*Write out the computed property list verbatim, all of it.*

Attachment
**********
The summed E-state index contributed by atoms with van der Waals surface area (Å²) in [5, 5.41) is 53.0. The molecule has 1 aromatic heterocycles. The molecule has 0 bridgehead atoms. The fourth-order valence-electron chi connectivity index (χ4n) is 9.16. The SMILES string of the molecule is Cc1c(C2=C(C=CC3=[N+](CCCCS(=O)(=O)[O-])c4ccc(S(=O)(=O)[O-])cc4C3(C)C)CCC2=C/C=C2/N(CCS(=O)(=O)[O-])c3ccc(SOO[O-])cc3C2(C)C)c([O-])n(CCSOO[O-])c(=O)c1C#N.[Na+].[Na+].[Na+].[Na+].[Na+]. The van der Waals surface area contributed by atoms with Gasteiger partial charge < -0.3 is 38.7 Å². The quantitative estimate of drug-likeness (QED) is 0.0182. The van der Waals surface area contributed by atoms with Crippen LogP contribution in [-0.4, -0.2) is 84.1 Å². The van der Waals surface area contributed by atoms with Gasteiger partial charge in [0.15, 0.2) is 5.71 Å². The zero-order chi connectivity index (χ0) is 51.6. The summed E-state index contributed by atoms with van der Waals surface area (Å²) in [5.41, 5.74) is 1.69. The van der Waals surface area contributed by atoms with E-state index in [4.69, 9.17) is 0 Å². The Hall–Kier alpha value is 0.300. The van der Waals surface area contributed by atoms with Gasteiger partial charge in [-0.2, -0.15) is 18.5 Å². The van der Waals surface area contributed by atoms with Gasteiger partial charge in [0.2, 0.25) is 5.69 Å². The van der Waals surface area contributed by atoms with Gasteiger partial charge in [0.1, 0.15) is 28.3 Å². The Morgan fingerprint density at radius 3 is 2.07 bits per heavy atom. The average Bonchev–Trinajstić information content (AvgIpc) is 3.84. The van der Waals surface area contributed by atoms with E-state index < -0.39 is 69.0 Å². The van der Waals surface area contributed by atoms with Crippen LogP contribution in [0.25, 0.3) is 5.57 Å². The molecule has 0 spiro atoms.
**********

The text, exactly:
The summed E-state index contributed by atoms with van der Waals surface area (Å²) in [5, 5.41) is 53.0. The molecule has 1 aromatic heterocycles. The molecule has 0 bridgehead atoms. The fourth-order valence-electron chi connectivity index (χ4n) is 9.16. The SMILES string of the molecule is Cc1c(C2=C(C=CC3=[N+](CCCCS(=O)(=O)[O-])c4ccc(S(=O)(=O)[O-])cc4C3(C)C)CCC2=C/C=C2/N(CCS(=O)(=O)[O-])c3ccc(SOO[O-])cc3C2(C)C)c([O-])n(CCSOO[O-])c(=O)c1C#N.[Na+].[Na+].[Na+].[Na+].[Na+]. The van der Waals surface area contributed by atoms with Gasteiger partial charge < -0.3 is 38.7 Å². The quantitative estimate of drug-likeness (QED) is 0.0182. The van der Waals surface area contributed by atoms with Crippen LogP contribution in [-0.4, -0.2) is 84.1 Å². The van der Waals surface area contributed by atoms with Gasteiger partial charge in [0.15, 0.2) is 5.71 Å². The zero-order chi connectivity index (χ0) is 51.6. The summed E-state index contributed by atoms with van der Waals surface area (Å²) in [5.41, 5.74) is 1.69. The van der Waals surface area contributed by atoms with E-state index in [4.69, 9.17) is 0 Å². The Hall–Kier alpha value is 0.300. The van der Waals surface area contributed by atoms with Gasteiger partial charge in [-0.2, -0.15) is 18.5 Å². The van der Waals surface area contributed by atoms with Gasteiger partial charge in [0.2, 0.25) is 5.69 Å². The van der Waals surface area contributed by atoms with Gasteiger partial charge in [0.1, 0.15) is 28.3 Å². The Morgan fingerprint density at radius 3 is 2.07 bits per heavy atom. The average Bonchev–Trinajstić information content (AvgIpc) is 3.84. The van der Waals surface area contributed by atoms with E-state index < -0.39 is 69.0 Å². The van der Waals surface area contributed by atoms with Crippen LogP contribution in [0.25, 0.3) is 5.57 Å². The molecule has 0 spiro atoms.